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Comparison of North Sea EIAs and SEAs of maritime spatial plans and wind energy development - An analysis of similarities and differences between North Sea countries in benefit of the SEANSE project


This study, conducted within the SEANSE project, provides an overview of the similarities and differences between North Sea countries regarding current SEA (Strategic Environmental Assessment) and EIA (Environmental Impact Assessment) contents with respect to cumulative effects assessment for offshore wind farms. 


Application in MSP:
Type of Issue:
Type of practice:
Stage of MSP cycle:
Cross-border / trans-national aspect:
Coherence with other processes:
Key words:


  • How are North Sea countries conducting SEA and EIA for offshore wind projects?
  • What are considered as the most common pressures in SEAs and EIAs for offshore wind projects in the North Sea?
  • How can SEAs or EIAs be conducted for offshore wind projects?
  • What are the common models and methodologies to conduct SEAs and EIAs for offshore wind projects


This comparison study was conducted as part of the SEANSE project, whose objective was to "develop a coherent (logical and well-organised) approach to Strategic Environmental Assessments (SEAs) with a focus on renewable energy in support of the development and effective implementation of MSPs."


The main goal of this study is to detect similarities and differences in the systematic approach (methodologies) within SEA and EIA reports concerning the assessment of cumulative ecological effects of offshore wind farms in the North Sea.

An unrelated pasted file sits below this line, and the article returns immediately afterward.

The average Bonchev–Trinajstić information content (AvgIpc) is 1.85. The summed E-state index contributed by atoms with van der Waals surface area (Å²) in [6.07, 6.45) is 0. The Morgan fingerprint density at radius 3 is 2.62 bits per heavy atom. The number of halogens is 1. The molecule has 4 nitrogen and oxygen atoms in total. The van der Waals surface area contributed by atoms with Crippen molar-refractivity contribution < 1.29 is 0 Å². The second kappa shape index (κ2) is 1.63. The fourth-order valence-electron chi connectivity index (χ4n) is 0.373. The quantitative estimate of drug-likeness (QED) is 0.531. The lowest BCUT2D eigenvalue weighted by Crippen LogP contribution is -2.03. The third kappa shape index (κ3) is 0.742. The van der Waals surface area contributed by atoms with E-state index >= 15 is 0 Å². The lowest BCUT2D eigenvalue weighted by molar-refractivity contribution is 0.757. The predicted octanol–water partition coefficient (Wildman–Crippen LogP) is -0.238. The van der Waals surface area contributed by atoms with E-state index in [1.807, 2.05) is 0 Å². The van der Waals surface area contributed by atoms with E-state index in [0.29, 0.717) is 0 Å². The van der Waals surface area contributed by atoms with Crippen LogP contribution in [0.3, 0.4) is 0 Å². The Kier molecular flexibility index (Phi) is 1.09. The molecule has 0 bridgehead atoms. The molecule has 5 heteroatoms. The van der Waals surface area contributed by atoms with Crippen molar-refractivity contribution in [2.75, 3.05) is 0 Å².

This study is based on the systematic review of SEA and EIA reports published between 2011 and 2018 in each of the four countries studied. These were analysed through a set of 14 key questions defined beforehand by members of the SEANSE Project, with regard to stressors and receptors (species/habitat) considered, scales, data used and calculation methodologies.


The study underlines the relative homogeneity of SEA and EIA approaches in the four countries studied, concerning pressures taken into account in SEAs and species considered in EIAs. It, however, points at differences in terms of scales considered, as well as unequal integration of transboundary issues. It also highlights country-specific issues on some species, habitats or human activities.


Considering the advanced stage of development of offshore wind energy production in the North Sea, the detailed description of North Sea countries SEA and EIA approaches can serve as an input for the definition of best-practices for other countries.

Responsible Entity:

Ministry of Infrastructure and Water Management - Netherlands

Funding Source:

Co-funded by the European Maritime and Fisheries Fund (EMFF)

Contact person:

Rijkswaterstaat Sea and Delta
Lange Kleiweg 34
2288 GK Rijswijk
The Netherlands